If you own a business, you’ll notice that your workload changes with the seasons. Whether the holidays have you scrambling to keep up with inventory demand or summer is your all-hands-on-deck season, hiring seasonal workers is a great way to fill gaps in your roster and ensure that you can handle the extra pressure.
At the end of a busy spell, it’s up to you to decide whether you should extend the contracts of the top seasonal performers. While your workers’ compensation plan is protecting your growing staff, you’re busy making important personnel decisions that will affect the future of your business. You don’t want to get burned hiring someone who will waste your company’s time and money, but it’s worthwhile to consider that the time and money that you’ve already spent training seasonal workers could be parlayed into a long-term arrangement. It’s a good idea to identify the traits that make an outstanding seasonal worker, and only make an offer when you’re sure the time is right for your business.
What Makes a Good Hire?
A good boss plans for now and for later, which is exactly what you should do when hiring temporary workers. If a seasonal job is like a trial run of a long-term job, which qualities should you seek out when identifying possible permanent staff members?
-Willingness to Learn New Skills. As Spark Hire CEO Josh Tolan writes for the Huffington Post, workers with a positive attitude who are eager to pick up new skills can transition to other areas after the busy season is over. An employee with a solid attitude and a penchant for taking on new tasks could be a good fit for any department down the line.
- Flexible Career Goals. It’s worthwhile to ask your temporary workers about their long-term goals, according to Rebecca Harrell—regional vice president for Randstad Staffing—on Monster.com. If a permanent position opens later, you’ll have a jumping off point for determining who might be the best fit based on their skillset, interests, and degree of flexibility.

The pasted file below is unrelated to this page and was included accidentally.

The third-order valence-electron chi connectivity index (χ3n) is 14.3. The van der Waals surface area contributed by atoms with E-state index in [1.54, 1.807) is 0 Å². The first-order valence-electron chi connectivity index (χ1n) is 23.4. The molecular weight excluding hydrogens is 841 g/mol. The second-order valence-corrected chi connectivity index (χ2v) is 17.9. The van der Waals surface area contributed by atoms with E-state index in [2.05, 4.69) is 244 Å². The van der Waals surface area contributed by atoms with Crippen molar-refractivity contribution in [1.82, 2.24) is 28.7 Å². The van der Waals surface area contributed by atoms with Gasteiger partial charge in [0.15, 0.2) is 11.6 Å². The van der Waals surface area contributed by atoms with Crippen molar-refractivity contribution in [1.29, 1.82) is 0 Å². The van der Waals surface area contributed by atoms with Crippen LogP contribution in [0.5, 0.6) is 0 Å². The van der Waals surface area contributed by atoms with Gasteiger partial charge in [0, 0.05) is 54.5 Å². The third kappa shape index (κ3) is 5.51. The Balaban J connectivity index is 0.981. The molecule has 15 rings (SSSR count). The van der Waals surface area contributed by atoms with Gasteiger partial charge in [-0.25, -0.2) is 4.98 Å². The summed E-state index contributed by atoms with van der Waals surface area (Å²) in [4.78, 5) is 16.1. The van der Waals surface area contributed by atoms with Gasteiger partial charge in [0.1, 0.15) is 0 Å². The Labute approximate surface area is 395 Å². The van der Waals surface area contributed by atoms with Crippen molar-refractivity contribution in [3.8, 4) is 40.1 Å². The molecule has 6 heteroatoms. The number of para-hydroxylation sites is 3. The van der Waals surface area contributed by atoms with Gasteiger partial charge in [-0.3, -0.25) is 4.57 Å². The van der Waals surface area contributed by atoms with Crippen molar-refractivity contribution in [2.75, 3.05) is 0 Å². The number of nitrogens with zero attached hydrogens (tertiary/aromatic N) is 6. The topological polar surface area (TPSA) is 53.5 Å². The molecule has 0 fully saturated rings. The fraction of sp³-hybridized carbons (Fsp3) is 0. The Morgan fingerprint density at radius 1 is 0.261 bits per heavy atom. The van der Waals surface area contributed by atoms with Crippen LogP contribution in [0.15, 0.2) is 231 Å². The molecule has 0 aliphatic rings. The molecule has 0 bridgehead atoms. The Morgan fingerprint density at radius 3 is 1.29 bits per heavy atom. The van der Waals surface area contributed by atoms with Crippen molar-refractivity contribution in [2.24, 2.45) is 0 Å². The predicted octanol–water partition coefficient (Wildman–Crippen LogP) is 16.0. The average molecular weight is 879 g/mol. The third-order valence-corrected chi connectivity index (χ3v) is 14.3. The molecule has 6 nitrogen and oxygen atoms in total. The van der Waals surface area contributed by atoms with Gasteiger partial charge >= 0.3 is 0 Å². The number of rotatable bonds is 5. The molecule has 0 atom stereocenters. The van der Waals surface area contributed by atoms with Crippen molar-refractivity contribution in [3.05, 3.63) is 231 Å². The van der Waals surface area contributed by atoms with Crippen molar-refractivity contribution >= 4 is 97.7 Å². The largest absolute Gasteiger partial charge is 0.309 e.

Logistics of Growth
Seasonal workers are protected under the same labor laws that apply to your full work force. Depending on which state you operate in, you are likely also legally responsible for unemployment benefits, social security, and workers’ compensation for all your workers across the board. However, benefits like paid time off, retirement plans, and health insurance are not required by law, per the U.S. Small Business Administration. When considering whether to transition a seasonal employee to a long-term role, only proceed if your business has the resources to put together a fair offer package that works for both parties. After all, if you choose the right seasonal worker, you’ll be benefitting greatly from the extra help.
Once busy season hits, you’ll have less time to step back and take a good long look at logistics. Protect your seasonal and year-round staff with a workers’ compensation policy that expands as your needs do.
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